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The Kojiki (Record of Ancient Matters) is the oldest surviving work of Japanese mythology (and, indeed, the oldest surviving work in the Japanese language, period), and as I understand it, much of our understanding of early Japanese mythology (the creation myths, the mythological emperors, etc.) comes from it.

Do we have reason to believe that there were earlier, non-surviving written works that collected Japanese myths? For example, do any early texts claim that such-and-such story is narrated in some other work that we no longer have any copies of?

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We know they existed, but not much else.

In fact, none other than the Kojiki itself states that its stories are collected from contemporary works (which have all been lost). This is because the Kojiki was a compilation. It was the product of a royal effort to collect "historical" texts in circulation at the time, to edit into a relatively coherent narrative. And propaganda.

From the Kojiki's own preface,

朕聞諸家之所藏帝紀及本辭,既違正實,多加虚僞。當今之時,不改其失,未經幾年,其旨欲滅。斯乃邦家經緯,王化之鴻基焉?故惟撰録帝紀,討覈舊辭,削僞、定實,欲流後葉

We heard that chronicles collected by other families are inaccurate and contains many fabrications. If this is not corrected now, within a few years the true message would dissipate. Therefore we compile this chronicle, examine the old tales to remove false narratives and pin down the truth for the future.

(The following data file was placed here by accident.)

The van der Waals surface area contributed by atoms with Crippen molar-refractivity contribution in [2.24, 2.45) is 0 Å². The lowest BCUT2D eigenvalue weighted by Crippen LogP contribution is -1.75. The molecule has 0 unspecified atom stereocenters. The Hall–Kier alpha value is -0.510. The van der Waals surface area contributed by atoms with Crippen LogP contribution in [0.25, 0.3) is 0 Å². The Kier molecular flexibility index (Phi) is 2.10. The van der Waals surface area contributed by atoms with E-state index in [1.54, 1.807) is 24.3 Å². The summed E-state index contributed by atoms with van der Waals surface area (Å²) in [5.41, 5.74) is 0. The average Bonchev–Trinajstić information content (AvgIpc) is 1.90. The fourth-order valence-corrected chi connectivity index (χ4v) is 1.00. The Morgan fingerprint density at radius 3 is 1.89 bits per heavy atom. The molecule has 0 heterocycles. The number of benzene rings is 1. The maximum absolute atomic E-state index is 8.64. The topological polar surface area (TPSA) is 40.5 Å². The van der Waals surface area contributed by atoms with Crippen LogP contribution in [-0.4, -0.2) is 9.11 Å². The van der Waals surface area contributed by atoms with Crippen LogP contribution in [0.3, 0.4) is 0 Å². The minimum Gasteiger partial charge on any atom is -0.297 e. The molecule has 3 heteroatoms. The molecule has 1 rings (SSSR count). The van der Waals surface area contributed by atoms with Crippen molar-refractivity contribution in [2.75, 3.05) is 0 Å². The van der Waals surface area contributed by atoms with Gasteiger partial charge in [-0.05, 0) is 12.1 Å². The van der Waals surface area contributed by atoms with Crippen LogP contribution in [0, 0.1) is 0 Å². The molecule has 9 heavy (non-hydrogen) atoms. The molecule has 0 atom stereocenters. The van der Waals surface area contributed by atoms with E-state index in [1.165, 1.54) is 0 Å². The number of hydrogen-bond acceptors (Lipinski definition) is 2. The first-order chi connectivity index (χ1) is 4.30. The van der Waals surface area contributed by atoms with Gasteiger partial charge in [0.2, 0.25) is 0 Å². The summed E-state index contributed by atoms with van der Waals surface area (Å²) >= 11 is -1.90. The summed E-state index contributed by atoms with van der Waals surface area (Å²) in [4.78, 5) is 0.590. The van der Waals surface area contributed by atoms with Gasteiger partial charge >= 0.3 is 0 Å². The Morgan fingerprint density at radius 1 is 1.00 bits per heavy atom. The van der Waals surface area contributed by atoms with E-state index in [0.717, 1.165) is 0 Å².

Thus, it is certain there were earlier works, but unfortunately none has survived. The Kojiki (and later the Nihon Shoki were somewhat political in nature for justifying the legitimacy of the ruling house. Thus natural attrition due to time and lack of government patronage aside, contrarian records likely faced a hostile environment when it comes to preservation.

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  • Do we happen to know the names of any of the works from which the Kojiki was compiled? – senshin Apr 30 '15 at 15:38
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    @senshin AFAIK we don't know any, but they probably would have had generic names similar to the surviving officially backed works. – Semaphore Apr 30 '15 at 16:11
  • They might have been oral stories similar to how some other Asian primitive people like the M'nong Ot N'Drong. Passed orally and eventually written down, many lost with the death of a storyteller without inheritor – EvilJinious1 Apr 17 '19 at 19:36

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